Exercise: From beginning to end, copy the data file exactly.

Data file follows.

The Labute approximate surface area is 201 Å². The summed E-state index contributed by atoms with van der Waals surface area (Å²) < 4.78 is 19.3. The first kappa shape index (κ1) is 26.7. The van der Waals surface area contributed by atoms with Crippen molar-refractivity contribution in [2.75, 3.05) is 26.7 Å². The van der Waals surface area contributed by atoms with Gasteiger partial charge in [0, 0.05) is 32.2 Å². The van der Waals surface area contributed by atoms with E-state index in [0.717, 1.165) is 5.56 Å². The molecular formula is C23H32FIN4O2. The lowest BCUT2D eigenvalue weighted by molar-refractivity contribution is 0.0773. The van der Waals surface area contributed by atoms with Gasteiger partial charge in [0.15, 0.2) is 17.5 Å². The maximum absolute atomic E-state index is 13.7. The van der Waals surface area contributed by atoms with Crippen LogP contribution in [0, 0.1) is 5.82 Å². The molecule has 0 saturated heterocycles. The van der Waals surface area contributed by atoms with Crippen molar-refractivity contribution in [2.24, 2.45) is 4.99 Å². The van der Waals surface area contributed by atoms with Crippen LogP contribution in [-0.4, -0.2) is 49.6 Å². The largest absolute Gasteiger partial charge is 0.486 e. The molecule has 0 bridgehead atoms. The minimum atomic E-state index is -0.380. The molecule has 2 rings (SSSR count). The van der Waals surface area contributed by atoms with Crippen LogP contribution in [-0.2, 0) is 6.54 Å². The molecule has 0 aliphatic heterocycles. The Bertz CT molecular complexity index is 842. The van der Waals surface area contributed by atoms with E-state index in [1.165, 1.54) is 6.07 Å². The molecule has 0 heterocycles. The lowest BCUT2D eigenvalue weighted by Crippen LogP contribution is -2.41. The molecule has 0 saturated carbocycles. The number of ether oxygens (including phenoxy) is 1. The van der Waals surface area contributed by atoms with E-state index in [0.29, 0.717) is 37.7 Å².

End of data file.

The Labute approximate surface area is 201 Å². The summed E-state index contributed by atoms with van der Waals surface area (Å²) < 4.78 is 19.3. The first kappa shape index (κ1) is 26.7. The van der Waals surface area contributed by atoms with Crippen molar-refractivity contribution in [2.75, 3.05) is 26.7 Å². The van der Waals surface area contributed by atoms with Gasteiger partial charge in [0, 0.05) is 32.2 Å². The van der Waals surface area contributed by atoms with E-state index in [0.717, 1.165) is 5.56 Å². The molecular formula is C23H32FIN4O2. The lowest BCUT2D eigenvalue weighted by molar-refractivity contribution is 0.0773. The van der Waals surface area contributed by atoms with Gasteiger partial charge in [0.15, 0.2) is 17.5 Å². The maximum absolute atomic E-state index is 13.7. The van der Waals surface area contributed by atoms with Crippen LogP contribution in [0, 0.1) is 5.82 Å². The molecule has 0 saturated heterocycles. The van der Waals surface area contributed by atoms with Crippen molar-refractivity contribution in [2.24, 2.45) is 4.99 Å². The van der Waals surface area contributed by atoms with Crippen LogP contribution in [-0.4, -0.2) is 49.6 Å². The largest absolute Gasteiger partial charge is 0.486 e. The molecule has 0 bridgehead atoms. The minimum atomic E-state index is -0.380. The molecule has 2 rings (SSSR count). The van der Waals surface area contributed by atoms with Crippen LogP contribution in [-0.2, 0) is 6.54 Å². The molecule has 0 aliphatic heterocycles. The Bertz CT molecular complexity index is 842. The van der Waals surface area contributed by atoms with E-state index in [1.165, 1.54) is 6.07 Å². The molecule has 0 heterocycles. The lowest BCUT2D eigenvalue weighted by Crippen LogP contribution is -2.41. The molecule has 0 saturated carbocycles. The number of ether oxygens (including phenoxy) is 1. The van der Waals surface area contributed by atoms with E-state index in [0.29, 0.717) is 37.7 Å².